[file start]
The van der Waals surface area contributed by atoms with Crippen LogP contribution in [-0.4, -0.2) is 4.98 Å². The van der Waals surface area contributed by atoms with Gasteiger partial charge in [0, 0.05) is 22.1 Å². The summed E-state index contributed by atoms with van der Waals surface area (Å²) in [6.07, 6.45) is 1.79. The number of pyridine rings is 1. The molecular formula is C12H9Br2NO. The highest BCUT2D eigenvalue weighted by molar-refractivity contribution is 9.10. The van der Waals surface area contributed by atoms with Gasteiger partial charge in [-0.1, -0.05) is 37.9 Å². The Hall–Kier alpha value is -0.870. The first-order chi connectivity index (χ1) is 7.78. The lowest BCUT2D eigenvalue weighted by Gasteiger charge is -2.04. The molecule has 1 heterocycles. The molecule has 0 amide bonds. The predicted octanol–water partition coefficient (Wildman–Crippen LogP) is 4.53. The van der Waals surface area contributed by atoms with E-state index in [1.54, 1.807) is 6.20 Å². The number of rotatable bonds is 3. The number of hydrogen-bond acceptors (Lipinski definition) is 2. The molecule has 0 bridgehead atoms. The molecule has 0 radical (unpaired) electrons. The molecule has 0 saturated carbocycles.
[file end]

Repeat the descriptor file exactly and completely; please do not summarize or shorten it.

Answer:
The van der Waals surface area contributed by atoms with Crippen LogP contribution in [-0.4, -0.2) is 4.98 Å². The van der Waals surface area contributed by atoms with Gasteiger partial charge in [0, 0.05) is 22.1 Å². The summed E-state index contributed by atoms with van der Waals surface area (Å²) in [6.07, 6.45) is 1.79. The number of pyridine rings is 1. The molecular formula is C12H9Br2NO. The highest BCUT2D eigenvalue weighted by molar-refractivity contribution is 9.10. The van der Waals surface area contributed by atoms with Gasteiger partial charge in [-0.1, -0.05) is 37.9 Å². The Hall–Kier alpha value is -0.870. The first-order chi connectivity index (χ1) is 7.78. The lowest BCUT2D eigenvalue weighted by Gasteiger charge is -2.04. The molecule has 1 heterocycles. The molecule has 0 amide bonds. The predicted octanol–water partition coefficient (Wildman–Crippen LogP) is 4.53. The van der Waals surface area contributed by atoms with E-state index in [1.54, 1.807) is 6.20 Å². The number of rotatable bonds is 3. The number of hydrogen-bond acceptors (Lipinski definition) is 2. The molecule has 0 bridgehead atoms. The molecule has 0 radical (unpaired) electrons. The molecule has 0 saturated carbocycles.